Thanks, Galen for that informative post. The query process is daunting enough. Good to know there's help out there.
First – a Happy Anniversary to my parents, who celebrated their 65th anniversary on Monday. They've been a phenomenal role model, and I wish them another 65!
Connections are great. As most of you know, hubby and I are ensconced in a tiny rental while we hunt for a real home. That means a lot of togetherness and tolerance. Yesterday, I hooked up with a couple of Colorado writers for lunch. It was wonderful being able to talk to people who not only understand what it means to be breaking into the crazy business of publication, but are in it with you. The hubster understands, but he's heard it all.
So over an Olive Garden soup and salad lunch, we could blather on about getting agents, getting rejections, conferences, writing groups, what books we love, what books make us wonder how they got published, and on and on. (Hey, the soup and salad are unlimited refills! Plenty of time to gab.)
But being able to have those connections with people who "get it" helps get me centered and motivated. And it's something to consider when you're creating scenes for your books. Your characters should have some way to make connections, to be able to hang loose and have someone understand them.
For my cops, they've usually got partners to bounce things off of. For my upcoming release, Nowhere to Hide, my heroine is new to town (and I wrote this LONG before we'd even thought of moving). I had to create a connection for her, both to spare the reader from interminable passages of internal monologue, and to reveal some of her personal "secrets" that tend to surface in girl-talk. Especially over ice cream. And, one hopes, by the end of the scene the reader knows more about the character, and the character is able to move forward.
As for our life here:
The forecast says there could up to a foot or more snow by the time you're reading this. We went to the grocery store to fill in a few blanks—we tend to run out of salad very quickly, and with limited storage space, we haven't done any 'serious' shopping beyond the basics.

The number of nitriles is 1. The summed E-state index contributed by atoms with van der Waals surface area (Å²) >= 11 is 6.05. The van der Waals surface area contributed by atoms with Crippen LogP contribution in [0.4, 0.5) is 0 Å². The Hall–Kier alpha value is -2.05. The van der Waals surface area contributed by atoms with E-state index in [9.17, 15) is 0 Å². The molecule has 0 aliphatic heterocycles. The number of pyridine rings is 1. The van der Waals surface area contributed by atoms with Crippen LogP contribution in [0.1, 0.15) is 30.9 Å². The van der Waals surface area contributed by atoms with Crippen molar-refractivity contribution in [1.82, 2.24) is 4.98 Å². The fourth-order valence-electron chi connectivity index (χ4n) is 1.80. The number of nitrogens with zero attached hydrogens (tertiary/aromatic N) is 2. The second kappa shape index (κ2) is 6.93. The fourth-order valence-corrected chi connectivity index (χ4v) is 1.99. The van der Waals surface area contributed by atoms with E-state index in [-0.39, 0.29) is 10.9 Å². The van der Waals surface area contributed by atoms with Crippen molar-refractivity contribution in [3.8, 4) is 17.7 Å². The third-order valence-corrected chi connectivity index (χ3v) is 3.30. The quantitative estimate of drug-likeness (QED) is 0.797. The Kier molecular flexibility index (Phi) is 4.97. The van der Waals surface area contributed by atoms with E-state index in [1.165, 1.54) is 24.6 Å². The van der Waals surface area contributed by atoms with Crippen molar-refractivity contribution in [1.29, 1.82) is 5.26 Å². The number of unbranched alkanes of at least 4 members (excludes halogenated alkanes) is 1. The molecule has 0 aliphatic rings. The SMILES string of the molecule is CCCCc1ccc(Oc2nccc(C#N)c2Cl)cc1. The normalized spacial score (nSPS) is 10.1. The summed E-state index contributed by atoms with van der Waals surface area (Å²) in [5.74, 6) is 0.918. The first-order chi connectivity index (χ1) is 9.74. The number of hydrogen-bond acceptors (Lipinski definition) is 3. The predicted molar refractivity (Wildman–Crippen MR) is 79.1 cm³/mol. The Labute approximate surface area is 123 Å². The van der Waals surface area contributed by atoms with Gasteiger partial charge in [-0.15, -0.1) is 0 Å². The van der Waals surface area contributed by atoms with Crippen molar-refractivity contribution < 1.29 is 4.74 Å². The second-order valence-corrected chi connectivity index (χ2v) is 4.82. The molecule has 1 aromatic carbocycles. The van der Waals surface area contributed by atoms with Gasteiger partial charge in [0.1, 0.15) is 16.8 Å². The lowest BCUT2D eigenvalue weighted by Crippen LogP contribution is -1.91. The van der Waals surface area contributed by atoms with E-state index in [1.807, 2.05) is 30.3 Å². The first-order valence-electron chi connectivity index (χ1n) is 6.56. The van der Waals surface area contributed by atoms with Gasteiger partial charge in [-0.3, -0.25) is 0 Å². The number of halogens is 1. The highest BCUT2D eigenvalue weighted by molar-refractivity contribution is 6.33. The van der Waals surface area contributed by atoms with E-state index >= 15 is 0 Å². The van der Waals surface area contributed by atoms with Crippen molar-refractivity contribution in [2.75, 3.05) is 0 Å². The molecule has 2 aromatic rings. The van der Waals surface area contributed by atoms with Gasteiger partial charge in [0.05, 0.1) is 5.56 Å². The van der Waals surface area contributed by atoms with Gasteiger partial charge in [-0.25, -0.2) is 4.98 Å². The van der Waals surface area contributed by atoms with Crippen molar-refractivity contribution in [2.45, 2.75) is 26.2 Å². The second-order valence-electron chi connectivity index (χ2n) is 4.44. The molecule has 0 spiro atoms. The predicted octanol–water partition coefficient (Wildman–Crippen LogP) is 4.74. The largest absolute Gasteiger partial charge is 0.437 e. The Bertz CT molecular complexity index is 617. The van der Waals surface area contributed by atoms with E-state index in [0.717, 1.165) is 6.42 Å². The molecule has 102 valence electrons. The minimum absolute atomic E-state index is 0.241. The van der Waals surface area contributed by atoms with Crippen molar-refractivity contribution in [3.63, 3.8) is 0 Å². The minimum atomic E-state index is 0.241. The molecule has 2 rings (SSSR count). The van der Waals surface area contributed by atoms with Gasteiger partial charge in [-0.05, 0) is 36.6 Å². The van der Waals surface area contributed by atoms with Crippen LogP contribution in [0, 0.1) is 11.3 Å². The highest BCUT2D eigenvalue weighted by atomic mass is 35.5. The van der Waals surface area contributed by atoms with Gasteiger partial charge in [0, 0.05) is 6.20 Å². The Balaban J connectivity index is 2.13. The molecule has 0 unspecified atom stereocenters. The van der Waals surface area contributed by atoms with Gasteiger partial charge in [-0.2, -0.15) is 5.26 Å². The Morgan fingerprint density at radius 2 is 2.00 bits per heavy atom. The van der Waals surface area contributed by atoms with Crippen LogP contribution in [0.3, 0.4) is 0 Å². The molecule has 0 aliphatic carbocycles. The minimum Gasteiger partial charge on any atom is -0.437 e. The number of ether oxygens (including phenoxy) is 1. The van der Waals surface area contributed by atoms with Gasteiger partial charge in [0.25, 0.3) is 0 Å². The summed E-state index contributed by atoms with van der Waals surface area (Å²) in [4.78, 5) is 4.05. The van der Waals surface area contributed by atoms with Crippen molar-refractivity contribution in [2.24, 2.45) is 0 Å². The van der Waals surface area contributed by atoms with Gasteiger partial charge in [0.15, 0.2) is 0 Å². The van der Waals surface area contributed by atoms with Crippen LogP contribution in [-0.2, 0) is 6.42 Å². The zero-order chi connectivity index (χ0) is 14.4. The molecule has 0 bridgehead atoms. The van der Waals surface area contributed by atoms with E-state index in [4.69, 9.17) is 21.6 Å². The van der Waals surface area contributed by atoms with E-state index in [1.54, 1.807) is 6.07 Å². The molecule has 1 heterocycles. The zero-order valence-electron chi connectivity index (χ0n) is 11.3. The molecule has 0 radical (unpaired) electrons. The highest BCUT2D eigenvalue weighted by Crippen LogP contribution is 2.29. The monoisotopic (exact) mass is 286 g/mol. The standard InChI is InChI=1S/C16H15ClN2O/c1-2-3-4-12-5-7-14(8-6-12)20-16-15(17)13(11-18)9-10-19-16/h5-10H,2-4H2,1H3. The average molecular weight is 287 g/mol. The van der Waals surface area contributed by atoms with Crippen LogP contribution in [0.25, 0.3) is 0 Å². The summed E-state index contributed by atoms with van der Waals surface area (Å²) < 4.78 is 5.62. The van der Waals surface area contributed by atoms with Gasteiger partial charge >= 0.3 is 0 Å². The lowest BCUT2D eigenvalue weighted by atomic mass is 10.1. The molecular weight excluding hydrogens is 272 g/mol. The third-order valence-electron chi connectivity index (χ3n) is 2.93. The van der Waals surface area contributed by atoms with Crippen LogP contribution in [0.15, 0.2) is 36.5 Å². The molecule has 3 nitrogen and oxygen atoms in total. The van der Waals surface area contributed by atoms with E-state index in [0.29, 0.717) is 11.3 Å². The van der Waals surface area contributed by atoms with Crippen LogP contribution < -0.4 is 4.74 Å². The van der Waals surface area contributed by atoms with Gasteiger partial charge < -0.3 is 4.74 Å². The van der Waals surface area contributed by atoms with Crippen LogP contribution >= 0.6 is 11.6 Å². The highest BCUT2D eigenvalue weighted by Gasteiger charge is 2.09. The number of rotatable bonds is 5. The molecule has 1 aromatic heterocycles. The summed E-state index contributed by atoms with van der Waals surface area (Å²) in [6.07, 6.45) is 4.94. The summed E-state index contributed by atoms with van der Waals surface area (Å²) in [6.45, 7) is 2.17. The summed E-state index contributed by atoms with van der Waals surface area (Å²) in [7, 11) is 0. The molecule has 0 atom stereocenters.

However, we did borrow a crock pot from our daughter and bought the ingredients for a family favorite: White Chili. It's very simple to prepare, and yummy. It was originally a stovetop/oven recipe, but since I did so little with the oven in Florida where there was no point in adding heat to the kitchen unless absolutely necessary (or on one of the 5 cold days of the year), I simply threw everything into the crock pot, and the results were fine.
I figured I'd share it today, so maybe some of you can enjoy the enticing aroma the way we'll be doing. In a space this small, there's no escape!
1 medium sized onion, chopped
1 garlic clove, minced
1 t ground cumin
2 whole large chicken breasts, skinless, boneless, and cut into 1 inch
1 can (15-19 oz) white kidney beans (cannellini), drained
1 can (15 1/2 -19 oz) garbanzo beans, drained
1 12 oz can white corn, darined
2 4 oz cans chopped green chilis
1 1/2 - 2 cups chicken broth
Stick everything in the pot.
When chicken is tender, it's done. Adjust liquid to taste.
To serve, stir in some hot pepper sauce, to taste, if desired.
Add 1 c. shredded Monterey Jack cheese; garnish with parsley.
The crockpot I had at home had an "auto-shift" feature, so it would cook on high until things reached temperature, then kick down to low until you turned it off. I think this one is just "low" and "high" but it's not like we're going anywhere, so I should be able to handle that change.
And while the chili is cooking, I have some good reading material. For those of you who suggested a 'vacation' after Monday's post, this will be it.
What are your favorite "stuck in the house" pastimes?